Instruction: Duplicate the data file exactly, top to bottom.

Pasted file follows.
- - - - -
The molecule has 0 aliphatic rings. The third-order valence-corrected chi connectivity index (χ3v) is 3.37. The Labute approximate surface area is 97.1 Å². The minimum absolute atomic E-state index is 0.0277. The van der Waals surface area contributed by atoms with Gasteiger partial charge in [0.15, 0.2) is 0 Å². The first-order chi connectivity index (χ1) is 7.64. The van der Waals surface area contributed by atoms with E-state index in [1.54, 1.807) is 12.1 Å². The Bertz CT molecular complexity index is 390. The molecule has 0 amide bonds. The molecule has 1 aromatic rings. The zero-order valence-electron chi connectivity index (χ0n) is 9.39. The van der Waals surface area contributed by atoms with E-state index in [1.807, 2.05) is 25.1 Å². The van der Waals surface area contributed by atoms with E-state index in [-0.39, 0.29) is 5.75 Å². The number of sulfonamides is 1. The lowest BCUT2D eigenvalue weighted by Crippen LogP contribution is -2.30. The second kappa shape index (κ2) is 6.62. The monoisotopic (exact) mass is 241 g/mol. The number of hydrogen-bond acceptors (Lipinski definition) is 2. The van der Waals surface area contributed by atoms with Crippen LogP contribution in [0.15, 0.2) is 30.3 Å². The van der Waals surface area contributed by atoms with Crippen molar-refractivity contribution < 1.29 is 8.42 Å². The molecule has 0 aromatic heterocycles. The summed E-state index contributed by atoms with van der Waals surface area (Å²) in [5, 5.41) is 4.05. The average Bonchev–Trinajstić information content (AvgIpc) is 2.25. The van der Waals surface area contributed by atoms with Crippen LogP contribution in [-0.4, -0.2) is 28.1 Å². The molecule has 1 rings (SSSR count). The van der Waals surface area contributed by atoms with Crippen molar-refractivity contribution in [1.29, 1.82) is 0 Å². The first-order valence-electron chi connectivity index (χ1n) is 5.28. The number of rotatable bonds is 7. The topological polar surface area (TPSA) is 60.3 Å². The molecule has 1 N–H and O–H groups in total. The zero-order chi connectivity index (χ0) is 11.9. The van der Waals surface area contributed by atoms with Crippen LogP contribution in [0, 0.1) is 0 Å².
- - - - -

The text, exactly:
The molecule has 0 aliphatic rings. The third-order valence-corrected chi connectivity index (χ3v) is 3.37. The Labute approximate surface area is 97.1 Å². The minimum absolute atomic E-state index is 0.0277. The van der Waals surface area contributed by atoms with Gasteiger partial charge in [0.15, 0.2) is 0 Å². The first-order chi connectivity index (χ1) is 7.64. The van der Waals surface area contributed by atoms with E-state index in [1.54, 1.807) is 12.1 Å². The Bertz CT molecular complexity index is 390. The molecule has 0 amide bonds. The molecule has 1 aromatic rings. The zero-order valence-electron chi connectivity index (χ0n) is 9.39. The van der Waals surface area contributed by atoms with E-state index in [1.807, 2.05) is 25.1 Å². The van der Waals surface area contributed by atoms with E-state index in [-0.39, 0.29) is 5.75 Å². The number of sulfonamides is 1. The lowest BCUT2D eigenvalue weighted by Crippen LogP contribution is -2.30. The second kappa shape index (κ2) is 6.62. The monoisotopic (exact) mass is 241 g/mol. The number of hydrogen-bond acceptors (Lipinski definition) is 2. The van der Waals surface area contributed by atoms with Crippen LogP contribution in [0.15, 0.2) is 30.3 Å². The van der Waals surface area contributed by atoms with Crippen molar-refractivity contribution < 1.29 is 8.42 Å². The molecule has 0 aromatic heterocycles. The summed E-state index contributed by atoms with van der Waals surface area (Å²) in [5, 5.41) is 4.05. The average Bonchev–Trinajstić information content (AvgIpc) is 2.25. The van der Waals surface area contributed by atoms with Crippen LogP contribution in [-0.4, -0.2) is 28.1 Å². The molecule has 1 rings (SSSR count). The van der Waals surface area contributed by atoms with Crippen molar-refractivity contribution in [1.29, 1.82) is 0 Å². The first-order valence-electron chi connectivity index (χ1n) is 5.28. The number of rotatable bonds is 7. The topological polar surface area (TPSA) is 60.3 Å². The molecule has 1 N–H and O–H groups in total. The zero-order chi connectivity index (χ0) is 11.9. The van der Waals surface area contributed by atoms with Crippen LogP contribution in [0, 0.1) is 0 Å².